Google: this is what appears to be our research under the accessory copyright of the EU


In Brussels, the last jump started around the dispute over the new EU copyright directive. It is also intended to introduce failed subsidiary copyright for print publishers across Europe. Google has now shown how the search engine might look when it actually occurs.

The company has released some pseudo-screenshots that show today's search results in a style that would be consistent with the law on author rights coming from the draft EU Directive – at least on the premise that Google would not be willing to pay publishers for this, that you give them to users

You can see the results pages, as they are known by all search engine users, so you'll see the most important news on the subject and below the regular links, which would be improved with titles and snippets. Depending on how far the auxiliary copyrights would be implemented, but in this case there would be missing only teaser images and specific texts – instead of a title so in the best case, the title of the called publication.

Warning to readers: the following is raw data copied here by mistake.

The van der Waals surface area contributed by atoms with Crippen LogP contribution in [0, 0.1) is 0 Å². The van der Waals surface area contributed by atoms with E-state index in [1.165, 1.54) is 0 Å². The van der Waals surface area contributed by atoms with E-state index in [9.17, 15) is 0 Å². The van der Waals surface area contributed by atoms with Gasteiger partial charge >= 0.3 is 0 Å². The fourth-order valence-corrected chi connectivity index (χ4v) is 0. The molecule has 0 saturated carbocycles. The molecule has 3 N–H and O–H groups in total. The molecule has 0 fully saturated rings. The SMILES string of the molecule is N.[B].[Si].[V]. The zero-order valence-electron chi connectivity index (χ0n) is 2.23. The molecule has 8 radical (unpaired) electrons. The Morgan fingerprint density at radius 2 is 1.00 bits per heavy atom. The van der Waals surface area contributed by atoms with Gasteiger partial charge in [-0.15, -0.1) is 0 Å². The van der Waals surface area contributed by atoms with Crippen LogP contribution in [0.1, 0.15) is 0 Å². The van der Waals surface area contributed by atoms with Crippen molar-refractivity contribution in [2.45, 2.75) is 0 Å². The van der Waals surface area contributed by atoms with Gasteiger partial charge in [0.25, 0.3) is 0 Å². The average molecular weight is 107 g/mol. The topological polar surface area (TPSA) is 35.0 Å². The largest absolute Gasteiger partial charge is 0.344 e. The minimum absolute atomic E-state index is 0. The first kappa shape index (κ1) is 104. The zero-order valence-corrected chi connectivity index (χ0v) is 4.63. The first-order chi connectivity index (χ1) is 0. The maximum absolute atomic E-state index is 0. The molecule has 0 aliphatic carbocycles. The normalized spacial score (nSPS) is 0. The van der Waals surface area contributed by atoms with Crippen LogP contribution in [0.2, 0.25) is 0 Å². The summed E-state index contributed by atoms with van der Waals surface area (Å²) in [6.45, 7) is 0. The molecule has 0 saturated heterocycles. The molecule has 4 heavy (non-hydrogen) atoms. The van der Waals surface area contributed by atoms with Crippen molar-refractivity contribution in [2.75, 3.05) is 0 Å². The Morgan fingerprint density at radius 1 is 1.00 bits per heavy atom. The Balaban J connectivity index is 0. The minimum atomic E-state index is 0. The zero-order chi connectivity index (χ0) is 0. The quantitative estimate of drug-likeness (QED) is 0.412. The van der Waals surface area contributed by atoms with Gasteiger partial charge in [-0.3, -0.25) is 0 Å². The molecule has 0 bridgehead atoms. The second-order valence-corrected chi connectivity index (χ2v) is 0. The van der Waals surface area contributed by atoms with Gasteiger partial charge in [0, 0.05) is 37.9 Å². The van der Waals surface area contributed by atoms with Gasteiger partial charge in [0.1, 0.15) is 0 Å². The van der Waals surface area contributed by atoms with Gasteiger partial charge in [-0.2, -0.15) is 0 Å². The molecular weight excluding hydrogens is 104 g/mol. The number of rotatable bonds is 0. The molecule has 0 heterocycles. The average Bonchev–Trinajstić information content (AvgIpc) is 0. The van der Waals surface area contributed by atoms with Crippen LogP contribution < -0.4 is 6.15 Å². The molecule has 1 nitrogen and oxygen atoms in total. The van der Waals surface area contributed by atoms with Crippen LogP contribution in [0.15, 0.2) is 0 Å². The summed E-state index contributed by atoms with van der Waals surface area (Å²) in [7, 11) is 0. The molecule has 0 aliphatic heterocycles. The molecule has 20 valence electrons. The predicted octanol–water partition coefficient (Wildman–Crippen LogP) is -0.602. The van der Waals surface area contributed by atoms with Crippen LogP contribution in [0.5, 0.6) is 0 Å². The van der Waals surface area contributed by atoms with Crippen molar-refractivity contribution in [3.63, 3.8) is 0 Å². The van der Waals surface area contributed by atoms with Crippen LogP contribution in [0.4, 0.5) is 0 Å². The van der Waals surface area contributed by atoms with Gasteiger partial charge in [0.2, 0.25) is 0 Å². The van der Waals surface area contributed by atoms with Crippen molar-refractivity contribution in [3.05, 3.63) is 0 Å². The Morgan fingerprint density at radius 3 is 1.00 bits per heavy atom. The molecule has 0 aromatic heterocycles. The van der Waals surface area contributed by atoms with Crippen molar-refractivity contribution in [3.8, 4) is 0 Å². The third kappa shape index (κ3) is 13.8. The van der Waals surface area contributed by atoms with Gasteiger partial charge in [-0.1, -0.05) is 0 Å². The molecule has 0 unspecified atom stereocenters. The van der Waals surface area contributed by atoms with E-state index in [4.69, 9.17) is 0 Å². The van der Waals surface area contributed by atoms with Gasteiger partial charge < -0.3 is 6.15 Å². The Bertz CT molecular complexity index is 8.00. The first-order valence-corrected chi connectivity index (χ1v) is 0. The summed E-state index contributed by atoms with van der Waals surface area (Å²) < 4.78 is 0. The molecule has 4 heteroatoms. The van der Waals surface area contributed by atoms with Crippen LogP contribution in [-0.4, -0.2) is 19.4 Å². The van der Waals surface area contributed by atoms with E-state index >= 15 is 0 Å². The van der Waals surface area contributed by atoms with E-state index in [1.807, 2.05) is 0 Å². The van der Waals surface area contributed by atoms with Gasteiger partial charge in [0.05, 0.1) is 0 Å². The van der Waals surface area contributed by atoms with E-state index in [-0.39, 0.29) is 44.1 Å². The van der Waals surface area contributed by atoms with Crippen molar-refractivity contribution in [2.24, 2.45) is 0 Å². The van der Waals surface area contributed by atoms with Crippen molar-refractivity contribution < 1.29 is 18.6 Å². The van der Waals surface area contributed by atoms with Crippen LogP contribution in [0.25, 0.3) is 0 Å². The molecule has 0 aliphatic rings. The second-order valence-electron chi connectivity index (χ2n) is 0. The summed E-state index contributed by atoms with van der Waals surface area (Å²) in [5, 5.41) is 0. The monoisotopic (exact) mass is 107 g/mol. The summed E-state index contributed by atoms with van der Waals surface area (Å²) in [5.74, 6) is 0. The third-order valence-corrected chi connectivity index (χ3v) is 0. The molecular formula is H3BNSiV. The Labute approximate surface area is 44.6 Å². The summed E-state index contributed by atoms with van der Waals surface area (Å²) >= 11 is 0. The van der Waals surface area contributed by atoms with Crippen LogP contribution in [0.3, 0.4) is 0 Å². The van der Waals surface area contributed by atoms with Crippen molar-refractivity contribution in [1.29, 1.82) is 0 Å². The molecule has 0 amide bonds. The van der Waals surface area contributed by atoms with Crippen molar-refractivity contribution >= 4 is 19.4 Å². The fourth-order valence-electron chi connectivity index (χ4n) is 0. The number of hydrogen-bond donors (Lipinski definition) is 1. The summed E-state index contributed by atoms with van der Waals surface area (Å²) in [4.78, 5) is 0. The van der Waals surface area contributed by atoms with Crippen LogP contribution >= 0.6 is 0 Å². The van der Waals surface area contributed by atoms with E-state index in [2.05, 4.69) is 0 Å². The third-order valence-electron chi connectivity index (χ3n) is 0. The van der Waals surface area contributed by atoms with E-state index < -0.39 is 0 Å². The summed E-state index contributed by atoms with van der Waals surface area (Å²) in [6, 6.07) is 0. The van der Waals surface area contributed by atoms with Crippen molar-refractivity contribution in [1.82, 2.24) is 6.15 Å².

Examples of a Google …
… under the ancillary author's right of the EU

That's not how it works

In any case it is clear that probably no user would click on the content that appears in this form in the search engine. However, Google also presents an extreme case here. Because it is unlikely that all the media insist on their maximum rights – so in practice there will probably be some family connections and, of course, visitor flows would result.

Ultimately, the search engine will certainly not come in the form shown anyway. Rather, the service provider has already announced, in particular the search for news of Google News in case of entry into force of the European directive in Europe quite completely out. If this would mean, however, that many users would return directly to the portals of major newspapers, it is questionable.

See also: Black Day: EU adopts upload filter and auxiliary copyright


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